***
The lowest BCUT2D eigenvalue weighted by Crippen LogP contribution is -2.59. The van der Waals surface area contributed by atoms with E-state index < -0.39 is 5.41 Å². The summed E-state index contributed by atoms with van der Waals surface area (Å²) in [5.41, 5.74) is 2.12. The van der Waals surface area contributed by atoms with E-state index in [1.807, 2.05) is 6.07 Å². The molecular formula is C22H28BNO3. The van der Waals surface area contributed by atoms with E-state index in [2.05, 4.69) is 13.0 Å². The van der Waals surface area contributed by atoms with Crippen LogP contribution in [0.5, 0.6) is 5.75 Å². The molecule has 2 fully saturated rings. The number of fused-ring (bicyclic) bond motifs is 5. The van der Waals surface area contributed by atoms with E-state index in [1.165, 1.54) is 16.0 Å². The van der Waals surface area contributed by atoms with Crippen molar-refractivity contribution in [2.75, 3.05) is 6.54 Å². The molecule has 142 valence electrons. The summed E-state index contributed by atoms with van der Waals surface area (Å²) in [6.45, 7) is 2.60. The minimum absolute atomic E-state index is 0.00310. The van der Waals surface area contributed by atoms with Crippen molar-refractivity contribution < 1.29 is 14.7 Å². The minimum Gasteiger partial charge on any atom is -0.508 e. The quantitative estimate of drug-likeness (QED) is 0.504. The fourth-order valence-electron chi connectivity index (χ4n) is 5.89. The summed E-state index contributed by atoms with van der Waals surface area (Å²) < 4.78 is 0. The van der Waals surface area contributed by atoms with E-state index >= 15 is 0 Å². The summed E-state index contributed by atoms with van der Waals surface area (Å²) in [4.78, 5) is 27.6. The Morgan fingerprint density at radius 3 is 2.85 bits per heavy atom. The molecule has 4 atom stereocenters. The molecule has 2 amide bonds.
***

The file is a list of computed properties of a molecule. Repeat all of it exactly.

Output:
The lowest BCUT2D eigenvalue weighted by Crippen LogP contribution is -2.59. The van der Waals surface area contributed by atoms with E-state index < -0.39 is 5.41 Å². The summed E-state index contributed by atoms with van der Waals surface area (Å²) in [5.41, 5.74) is 2.12. The van der Waals surface area contributed by atoms with E-state index in [1.807, 2.05) is 6.07 Å². The molecular formula is C22H28BNO3. The van der Waals surface area contributed by atoms with E-state index in [2.05, 4.69) is 13.0 Å². The van der Waals surface area contributed by atoms with Crippen LogP contribution in [0.5, 0.6) is 5.75 Å². The molecule has 2 fully saturated rings. The number of fused-ring (bicyclic) bond motifs is 5. The van der Waals surface area contributed by atoms with E-state index in [1.165, 1.54) is 16.0 Å². The van der Waals surface area contributed by atoms with Crippen molar-refractivity contribution in [2.75, 3.05) is 6.54 Å². The molecule has 142 valence electrons. The summed E-state index contributed by atoms with van der Waals surface area (Å²) in [6.45, 7) is 2.60. The minimum absolute atomic E-state index is 0.00310. The van der Waals surface area contributed by atoms with Crippen molar-refractivity contribution < 1.29 is 14.7 Å². The minimum Gasteiger partial charge on any atom is -0.508 e. The quantitative estimate of drug-likeness (QED) is 0.504. The fourth-order valence-electron chi connectivity index (χ4n) is 5.89. The summed E-state index contributed by atoms with van der Waals surface area (Å²) < 4.78 is 0. The van der Waals surface area contributed by atoms with E-state index >= 15 is 0 Å². The summed E-state index contributed by atoms with van der Waals surface area (Å²) in [4.78, 5) is 27.6. The Morgan fingerprint density at radius 3 is 2.85 bits per heavy atom. The molecule has 4 atom stereocenters. The molecule has 2 amide bonds.